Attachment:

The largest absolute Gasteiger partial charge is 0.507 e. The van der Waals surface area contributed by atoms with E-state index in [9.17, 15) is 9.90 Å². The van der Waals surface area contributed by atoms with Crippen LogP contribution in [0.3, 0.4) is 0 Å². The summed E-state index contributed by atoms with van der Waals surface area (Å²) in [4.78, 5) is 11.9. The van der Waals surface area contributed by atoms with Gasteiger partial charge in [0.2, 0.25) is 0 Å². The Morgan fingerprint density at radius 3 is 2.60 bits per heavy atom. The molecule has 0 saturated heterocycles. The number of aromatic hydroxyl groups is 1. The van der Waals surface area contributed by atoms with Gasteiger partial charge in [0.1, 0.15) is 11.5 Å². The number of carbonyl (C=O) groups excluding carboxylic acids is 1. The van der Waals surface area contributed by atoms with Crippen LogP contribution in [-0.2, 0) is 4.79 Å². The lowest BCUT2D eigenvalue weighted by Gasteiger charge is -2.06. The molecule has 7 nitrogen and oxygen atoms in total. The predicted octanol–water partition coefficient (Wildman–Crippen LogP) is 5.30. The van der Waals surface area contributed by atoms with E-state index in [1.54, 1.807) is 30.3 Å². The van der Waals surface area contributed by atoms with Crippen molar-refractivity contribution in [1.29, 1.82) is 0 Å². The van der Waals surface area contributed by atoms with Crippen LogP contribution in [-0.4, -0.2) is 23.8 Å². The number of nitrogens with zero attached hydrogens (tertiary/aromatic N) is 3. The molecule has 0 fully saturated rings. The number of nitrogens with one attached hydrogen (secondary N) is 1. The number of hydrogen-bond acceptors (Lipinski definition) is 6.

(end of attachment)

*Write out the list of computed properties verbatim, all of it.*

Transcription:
The largest absolute Gasteiger partial charge is 0.507 e. The van der Waals surface area contributed by atoms with E-state index in [9.17, 15) is 9.90 Å². The van der Waals surface area contributed by atoms with Crippen LogP contribution in [0.3, 0.4) is 0 Å². The summed E-state index contributed by atoms with van der Waals surface area (Å²) in [4.78, 5) is 11.9. The van der Waals surface area contributed by atoms with Gasteiger partial charge in [0.2, 0.25) is 0 Å². The Morgan fingerprint density at radius 3 is 2.60 bits per heavy atom. The molecule has 0 saturated heterocycles. The number of aromatic hydroxyl groups is 1. The van der Waals surface area contributed by atoms with Gasteiger partial charge in [0.1, 0.15) is 11.5 Å². The number of carbonyl (C=O) groups excluding carboxylic acids is 1. The van der Waals surface area contributed by atoms with Crippen LogP contribution in [-0.2, 0) is 4.79 Å². The lowest BCUT2D eigenvalue weighted by Gasteiger charge is -2.06. The molecule has 7 nitrogen and oxygen atoms in total. The predicted octanol–water partition coefficient (Wildman–Crippen LogP) is 5.30. The van der Waals surface area contributed by atoms with E-state index in [1.54, 1.807) is 30.3 Å². The van der Waals surface area contributed by atoms with Crippen molar-refractivity contribution in [1.29, 1.82) is 0 Å². The van der Waals surface area contributed by atoms with Crippen LogP contribution in [-0.4, -0.2) is 23.8 Å². The number of nitrogens with zero attached hydrogens (tertiary/aromatic N) is 3. The molecule has 0 fully saturated rings. The number of nitrogens with one attached hydrogen (secondary N) is 1. The number of hydrogen-bond acceptors (Lipinski definition) is 6.